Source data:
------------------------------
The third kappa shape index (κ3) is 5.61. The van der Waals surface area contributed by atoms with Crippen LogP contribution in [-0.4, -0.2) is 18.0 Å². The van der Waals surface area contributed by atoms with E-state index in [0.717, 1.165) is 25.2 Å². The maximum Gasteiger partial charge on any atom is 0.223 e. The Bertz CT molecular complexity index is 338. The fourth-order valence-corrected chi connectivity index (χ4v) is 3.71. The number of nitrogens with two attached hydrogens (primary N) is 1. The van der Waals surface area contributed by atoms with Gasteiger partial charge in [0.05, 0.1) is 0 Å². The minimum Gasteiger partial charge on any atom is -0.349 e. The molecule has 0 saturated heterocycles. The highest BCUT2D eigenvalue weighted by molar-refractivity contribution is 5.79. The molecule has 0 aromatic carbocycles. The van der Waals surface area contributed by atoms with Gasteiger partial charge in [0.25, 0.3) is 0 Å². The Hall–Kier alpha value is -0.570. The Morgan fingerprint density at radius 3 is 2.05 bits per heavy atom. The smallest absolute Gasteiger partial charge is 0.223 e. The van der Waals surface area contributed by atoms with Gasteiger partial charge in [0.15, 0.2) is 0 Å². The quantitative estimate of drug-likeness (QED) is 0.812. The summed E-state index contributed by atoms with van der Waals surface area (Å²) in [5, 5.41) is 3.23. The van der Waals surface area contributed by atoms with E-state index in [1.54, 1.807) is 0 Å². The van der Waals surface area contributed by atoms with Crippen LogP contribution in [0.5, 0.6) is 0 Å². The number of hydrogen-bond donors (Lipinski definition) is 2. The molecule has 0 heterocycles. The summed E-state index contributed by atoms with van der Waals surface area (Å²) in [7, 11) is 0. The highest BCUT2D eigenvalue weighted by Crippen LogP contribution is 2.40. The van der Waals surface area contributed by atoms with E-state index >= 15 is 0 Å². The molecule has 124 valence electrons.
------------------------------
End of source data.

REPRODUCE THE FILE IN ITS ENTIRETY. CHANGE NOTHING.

The third kappa shape index (κ3) is 5.61. The van der Waals surface area contributed by atoms with Crippen LogP contribution in [-0.4, -0.2) is 18.0 Å². The van der Waals surface area contributed by atoms with E-state index in [0.717, 1.165) is 25.2 Å². The maximum Gasteiger partial charge on any atom is 0.223 e. The Bertz CT molecular complexity index is 338. The fourth-order valence-corrected chi connectivity index (χ4v) is 3.71. The number of nitrogens with two attached hydrogens (primary N) is 1. The van der Waals surface area contributed by atoms with Gasteiger partial charge in [0.05, 0.1) is 0 Å². The minimum Gasteiger partial charge on any atom is -0.349 e. The molecule has 0 saturated heterocycles. The highest BCUT2D eigenvalue weighted by molar-refractivity contribution is 5.79. The molecule has 0 aromatic carbocycles. The van der Waals surface area contributed by atoms with Gasteiger partial charge in [0.25, 0.3) is 0 Å². The Hall–Kier alpha value is -0.570. The Morgan fingerprint density at radius 3 is 2.05 bits per heavy atom. The smallest absolute Gasteiger partial charge is 0.223 e. The van der Waals surface area contributed by atoms with Gasteiger partial charge in [0.15, 0.2) is 0 Å². The quantitative estimate of drug-likeness (QED) is 0.812. The summed E-state index contributed by atoms with van der Waals surface area (Å²) in [5, 5.41) is 3.23. The van der Waals surface area contributed by atoms with E-state index in [1.54, 1.807) is 0 Å². The van der Waals surface area contributed by atoms with Crippen LogP contribution in [0.5, 0.6) is 0 Å². The number of hydrogen-bond donors (Lipinski definition) is 2. The molecule has 0 heterocycles. The summed E-state index contributed by atoms with van der Waals surface area (Å²) in [7, 11) is 0. The highest BCUT2D eigenvalue weighted by Crippen LogP contribution is 2.40. The van der Waals surface area contributed by atoms with E-state index >= 15 is 0 Å². The molecule has 124 valence electrons.